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Environmental Federalism in the European Union and the United States

Author

Listed:
  • David J. Vogel

    () (Haas School of Business)

  • Michael W. Toffel

    () (Harvard Business School, Technology and Operations Management Unit)

  • Diahanna Post

    ()

  • Nazli Z. Uludere Aragon

    ()

Abstract

The United States (US) and the European Union (EU) are federal systems in which the responsibility for environmental policy-making is divided or shared between the central government and the (member) states. The attribution of decision-making power has important policy implications. This chapter compares the role of central and local authorities in the US and the EU in formulating environmental regulations in three areas: automotive emissions for health related (criteria) pollutants, packaging waste, and global climate change. Automotive emissions are relatively centralised in both political systems. In the cases of packaging waste and global climate change, regulatory policy-making is shared in the EU, but is primarily the responsibility of local governments in the US. Thus, in some important areas, regulatory policy-making is more centralised in the EU. The most important role local governments play in the regulatory process is to help diffuse stringent local standards through more centralised regulations, a dynamic which has become recently become more important in the EU than in the US.

Suggested Citation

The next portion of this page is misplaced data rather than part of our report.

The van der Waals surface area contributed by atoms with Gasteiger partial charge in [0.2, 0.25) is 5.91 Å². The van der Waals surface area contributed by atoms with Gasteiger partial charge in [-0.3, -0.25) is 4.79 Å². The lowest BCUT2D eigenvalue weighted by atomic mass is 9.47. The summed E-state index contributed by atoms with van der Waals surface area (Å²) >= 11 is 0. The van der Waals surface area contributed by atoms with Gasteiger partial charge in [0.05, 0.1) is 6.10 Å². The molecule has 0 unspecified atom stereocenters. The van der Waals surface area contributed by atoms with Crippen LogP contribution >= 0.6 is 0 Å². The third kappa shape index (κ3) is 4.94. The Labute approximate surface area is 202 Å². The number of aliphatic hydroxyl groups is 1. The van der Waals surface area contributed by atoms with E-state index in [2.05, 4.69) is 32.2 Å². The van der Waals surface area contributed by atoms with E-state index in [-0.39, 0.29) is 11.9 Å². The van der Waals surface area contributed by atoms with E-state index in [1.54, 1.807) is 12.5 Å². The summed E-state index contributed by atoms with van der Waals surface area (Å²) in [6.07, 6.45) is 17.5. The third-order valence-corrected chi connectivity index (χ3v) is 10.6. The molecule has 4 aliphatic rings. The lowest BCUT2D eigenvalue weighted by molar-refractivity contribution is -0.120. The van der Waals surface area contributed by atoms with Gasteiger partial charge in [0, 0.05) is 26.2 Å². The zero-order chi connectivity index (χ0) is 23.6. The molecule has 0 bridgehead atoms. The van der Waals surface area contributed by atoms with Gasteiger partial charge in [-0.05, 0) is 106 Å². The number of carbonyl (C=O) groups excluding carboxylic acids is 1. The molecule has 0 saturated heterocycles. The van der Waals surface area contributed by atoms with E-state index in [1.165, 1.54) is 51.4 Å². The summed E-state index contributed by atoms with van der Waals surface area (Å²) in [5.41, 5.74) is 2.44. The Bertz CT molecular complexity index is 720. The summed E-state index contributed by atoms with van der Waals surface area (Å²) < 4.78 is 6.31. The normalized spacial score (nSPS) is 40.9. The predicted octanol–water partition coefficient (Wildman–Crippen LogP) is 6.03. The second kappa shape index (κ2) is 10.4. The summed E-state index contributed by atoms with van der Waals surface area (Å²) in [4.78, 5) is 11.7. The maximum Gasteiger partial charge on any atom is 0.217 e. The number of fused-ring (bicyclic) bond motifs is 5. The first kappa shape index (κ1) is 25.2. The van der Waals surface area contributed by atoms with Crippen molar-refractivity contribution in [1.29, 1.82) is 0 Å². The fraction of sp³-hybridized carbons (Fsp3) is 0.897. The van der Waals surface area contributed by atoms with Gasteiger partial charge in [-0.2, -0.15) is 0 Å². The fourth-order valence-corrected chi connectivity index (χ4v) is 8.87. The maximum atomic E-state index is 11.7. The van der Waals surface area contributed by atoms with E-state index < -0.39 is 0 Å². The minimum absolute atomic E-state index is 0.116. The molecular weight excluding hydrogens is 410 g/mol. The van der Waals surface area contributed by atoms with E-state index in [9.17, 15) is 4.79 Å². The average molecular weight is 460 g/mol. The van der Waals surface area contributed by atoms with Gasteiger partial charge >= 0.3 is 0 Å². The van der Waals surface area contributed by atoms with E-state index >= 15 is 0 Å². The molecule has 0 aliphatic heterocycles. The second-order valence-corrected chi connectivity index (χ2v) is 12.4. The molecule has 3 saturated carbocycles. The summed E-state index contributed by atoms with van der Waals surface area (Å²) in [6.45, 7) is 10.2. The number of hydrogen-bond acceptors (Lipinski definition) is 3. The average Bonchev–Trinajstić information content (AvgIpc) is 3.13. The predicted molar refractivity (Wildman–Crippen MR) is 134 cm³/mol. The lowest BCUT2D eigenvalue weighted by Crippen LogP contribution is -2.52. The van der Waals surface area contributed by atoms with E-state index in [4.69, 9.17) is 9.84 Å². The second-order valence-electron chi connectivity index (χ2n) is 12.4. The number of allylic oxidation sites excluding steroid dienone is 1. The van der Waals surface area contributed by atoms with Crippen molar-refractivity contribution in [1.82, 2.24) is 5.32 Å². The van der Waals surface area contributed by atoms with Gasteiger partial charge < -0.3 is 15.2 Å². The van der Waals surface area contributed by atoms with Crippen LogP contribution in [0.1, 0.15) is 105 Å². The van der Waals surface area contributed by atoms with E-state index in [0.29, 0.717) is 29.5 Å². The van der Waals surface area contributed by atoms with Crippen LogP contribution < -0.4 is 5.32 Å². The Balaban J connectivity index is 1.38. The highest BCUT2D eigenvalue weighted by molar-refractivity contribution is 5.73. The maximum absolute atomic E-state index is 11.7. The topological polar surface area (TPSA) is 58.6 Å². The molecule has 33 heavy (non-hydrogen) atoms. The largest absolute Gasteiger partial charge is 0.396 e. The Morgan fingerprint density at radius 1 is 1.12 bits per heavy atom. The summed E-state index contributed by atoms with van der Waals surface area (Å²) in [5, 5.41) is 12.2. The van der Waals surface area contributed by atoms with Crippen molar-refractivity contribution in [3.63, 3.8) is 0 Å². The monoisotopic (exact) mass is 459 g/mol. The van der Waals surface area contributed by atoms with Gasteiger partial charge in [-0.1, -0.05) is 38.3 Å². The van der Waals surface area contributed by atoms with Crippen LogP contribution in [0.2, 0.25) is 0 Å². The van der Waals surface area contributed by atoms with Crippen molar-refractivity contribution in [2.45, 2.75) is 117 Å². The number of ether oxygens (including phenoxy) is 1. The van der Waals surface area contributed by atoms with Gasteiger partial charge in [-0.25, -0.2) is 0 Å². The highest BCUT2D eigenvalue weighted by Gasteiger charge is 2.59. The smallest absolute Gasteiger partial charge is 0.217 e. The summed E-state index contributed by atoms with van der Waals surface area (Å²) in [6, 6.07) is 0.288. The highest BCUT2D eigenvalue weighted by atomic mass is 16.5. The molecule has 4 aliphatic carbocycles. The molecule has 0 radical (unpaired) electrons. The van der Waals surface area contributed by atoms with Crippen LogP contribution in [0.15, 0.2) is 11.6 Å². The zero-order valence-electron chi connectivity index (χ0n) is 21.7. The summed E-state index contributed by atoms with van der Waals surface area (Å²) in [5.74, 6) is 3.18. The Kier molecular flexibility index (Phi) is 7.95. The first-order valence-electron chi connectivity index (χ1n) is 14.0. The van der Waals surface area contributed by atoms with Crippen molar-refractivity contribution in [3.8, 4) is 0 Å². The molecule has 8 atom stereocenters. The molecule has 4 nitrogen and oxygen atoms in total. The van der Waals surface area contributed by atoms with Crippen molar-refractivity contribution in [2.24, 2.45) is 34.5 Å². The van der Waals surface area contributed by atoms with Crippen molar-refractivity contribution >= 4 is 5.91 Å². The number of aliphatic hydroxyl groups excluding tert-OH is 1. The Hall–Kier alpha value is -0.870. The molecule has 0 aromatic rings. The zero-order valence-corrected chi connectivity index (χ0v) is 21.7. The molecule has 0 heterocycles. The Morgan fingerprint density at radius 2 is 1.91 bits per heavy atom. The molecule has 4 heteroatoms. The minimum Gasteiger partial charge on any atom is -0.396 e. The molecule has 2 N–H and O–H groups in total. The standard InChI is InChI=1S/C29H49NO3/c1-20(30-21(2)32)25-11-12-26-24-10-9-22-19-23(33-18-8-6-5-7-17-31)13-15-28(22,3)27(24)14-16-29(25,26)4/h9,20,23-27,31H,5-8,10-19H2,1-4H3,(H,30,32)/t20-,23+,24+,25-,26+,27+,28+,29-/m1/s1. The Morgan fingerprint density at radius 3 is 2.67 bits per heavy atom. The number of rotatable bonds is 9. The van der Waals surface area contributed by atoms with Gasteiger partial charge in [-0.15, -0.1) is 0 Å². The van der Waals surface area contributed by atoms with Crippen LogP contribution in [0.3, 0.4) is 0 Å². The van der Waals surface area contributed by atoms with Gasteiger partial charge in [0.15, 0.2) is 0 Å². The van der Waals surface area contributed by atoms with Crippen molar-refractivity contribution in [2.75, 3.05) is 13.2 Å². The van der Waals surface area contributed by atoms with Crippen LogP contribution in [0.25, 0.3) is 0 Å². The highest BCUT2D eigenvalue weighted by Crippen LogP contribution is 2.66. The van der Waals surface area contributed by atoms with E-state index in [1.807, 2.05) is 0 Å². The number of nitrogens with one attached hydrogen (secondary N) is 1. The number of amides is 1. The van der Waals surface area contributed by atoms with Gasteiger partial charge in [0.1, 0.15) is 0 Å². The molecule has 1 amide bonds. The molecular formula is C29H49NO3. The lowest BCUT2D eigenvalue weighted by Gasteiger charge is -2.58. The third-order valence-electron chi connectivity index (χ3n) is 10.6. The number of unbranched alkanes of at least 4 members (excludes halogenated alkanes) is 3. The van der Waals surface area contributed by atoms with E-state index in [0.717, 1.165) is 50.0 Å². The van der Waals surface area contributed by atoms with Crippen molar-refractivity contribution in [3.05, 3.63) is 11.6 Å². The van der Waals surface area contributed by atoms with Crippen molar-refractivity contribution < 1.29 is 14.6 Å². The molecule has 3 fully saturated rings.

• David J. Vogel & Michael W. Toffel & Diahanna Post & Nazli Z. Uludere Aragon, 2010. "Environmental Federalism in the European Union and the United States," Harvard Business School Working Papers 10-085, Harvard Business School.
  • Handle: RePEc:hbs:wpaper:10-085
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    Cited by:

    1. Kruger, Joseph, 2005. "From SO2 to Greenhouse Gases: Trends and Events Shaping Future Emissions Trading Programs in the United States," Discussion Papers dp-05-20, Resources For the Future.
    2. CĂ©line Gainet, 2010. "Exploring the Impact of Legal Systems and Financial Structure on Corporate Responsibility," Journal of Business Ethics, Springer, vol. 95(2), pages 195-222, September.
    3. Sobin, Nathaniel & Molenaar, Keith & Cahill, Eric, 2012. "Mapping goal alignment of deployment programs for alternative fuel technologies: An analysis of wide-scope grant programs in the United States," Energy Policy, Elsevier, vol. 51(C), pages 405-416.
    4. repec:bla:jcmkts:v:55:y:2017:i:6:p:1432-1448 is not listed on IDEAS

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